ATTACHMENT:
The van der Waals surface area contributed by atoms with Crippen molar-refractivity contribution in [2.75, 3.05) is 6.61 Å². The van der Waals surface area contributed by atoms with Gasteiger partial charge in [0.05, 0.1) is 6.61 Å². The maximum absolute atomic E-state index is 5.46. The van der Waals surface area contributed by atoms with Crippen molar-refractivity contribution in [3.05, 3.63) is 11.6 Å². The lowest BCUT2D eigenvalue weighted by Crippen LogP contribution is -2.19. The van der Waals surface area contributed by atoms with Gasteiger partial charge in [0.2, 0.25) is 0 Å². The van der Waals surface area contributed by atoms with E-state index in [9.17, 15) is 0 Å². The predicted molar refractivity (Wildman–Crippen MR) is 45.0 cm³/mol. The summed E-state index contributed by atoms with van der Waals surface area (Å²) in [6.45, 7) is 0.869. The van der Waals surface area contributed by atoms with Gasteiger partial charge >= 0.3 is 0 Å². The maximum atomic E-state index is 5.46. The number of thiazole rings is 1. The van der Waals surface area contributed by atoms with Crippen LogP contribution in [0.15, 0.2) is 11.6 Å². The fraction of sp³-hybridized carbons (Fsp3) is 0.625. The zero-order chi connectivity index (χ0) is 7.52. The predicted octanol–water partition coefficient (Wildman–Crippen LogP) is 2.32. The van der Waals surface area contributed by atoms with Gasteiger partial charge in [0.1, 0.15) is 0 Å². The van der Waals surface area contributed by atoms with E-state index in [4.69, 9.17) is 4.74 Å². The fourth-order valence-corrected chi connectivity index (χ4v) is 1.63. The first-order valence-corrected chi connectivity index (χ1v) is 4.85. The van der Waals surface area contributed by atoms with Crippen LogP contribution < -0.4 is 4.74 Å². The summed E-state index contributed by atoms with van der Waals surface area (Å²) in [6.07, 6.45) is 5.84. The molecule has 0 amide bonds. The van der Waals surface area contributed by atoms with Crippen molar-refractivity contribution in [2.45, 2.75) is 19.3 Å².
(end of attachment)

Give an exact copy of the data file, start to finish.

The van der Waals surface area contributed by atoms with Crippen molar-refractivity contribution in [2.75, 3.05) is 6.61 Å². The van der Waals surface area contributed by atoms with Gasteiger partial charge in [0.05, 0.1) is 6.61 Å². The maximum absolute atomic E-state index is 5.46. The van der Waals surface area contributed by atoms with Crippen molar-refractivity contribution in [3.05, 3.63) is 11.6 Å². The lowest BCUT2D eigenvalue weighted by Crippen LogP contribution is -2.19. The van der Waals surface area contributed by atoms with Gasteiger partial charge in [0.2, 0.25) is 0 Å². The van der Waals surface area contributed by atoms with E-state index in [9.17, 15) is 0 Å². The predicted molar refractivity (Wildman–Crippen MR) is 45.0 cm³/mol. The summed E-state index contributed by atoms with van der Waals surface area (Å²) in [6.45, 7) is 0.869. The van der Waals surface area contributed by atoms with Gasteiger partial charge >= 0.3 is 0 Å². The maximum atomic E-state index is 5.46. The number of thiazole rings is 1. The van der Waals surface area contributed by atoms with Crippen LogP contribution in [0.15, 0.2) is 11.6 Å². The fraction of sp³-hybridized carbons (Fsp3) is 0.625. The zero-order chi connectivity index (χ0) is 7.52. The predicted octanol–water partition coefficient (Wildman–Crippen LogP) is 2.32. The van der Waals surface area contributed by atoms with Gasteiger partial charge in [0.1, 0.15) is 0 Å². The van der Waals surface area contributed by atoms with E-state index in [4.69, 9.17) is 4.74 Å². The fourth-order valence-corrected chi connectivity index (χ4v) is 1.63. The first-order valence-corrected chi connectivity index (χ1v) is 4.85. The van der Waals surface area contributed by atoms with Crippen LogP contribution < -0.4 is 4.74 Å². The summed E-state index contributed by atoms with van der Waals surface area (Å²) in [6.07, 6.45) is 5.84. The molecule has 0 amide bonds. The van der Waals surface area contributed by atoms with Crippen molar-refractivity contribution in [2.45, 2.75) is 19.3 Å².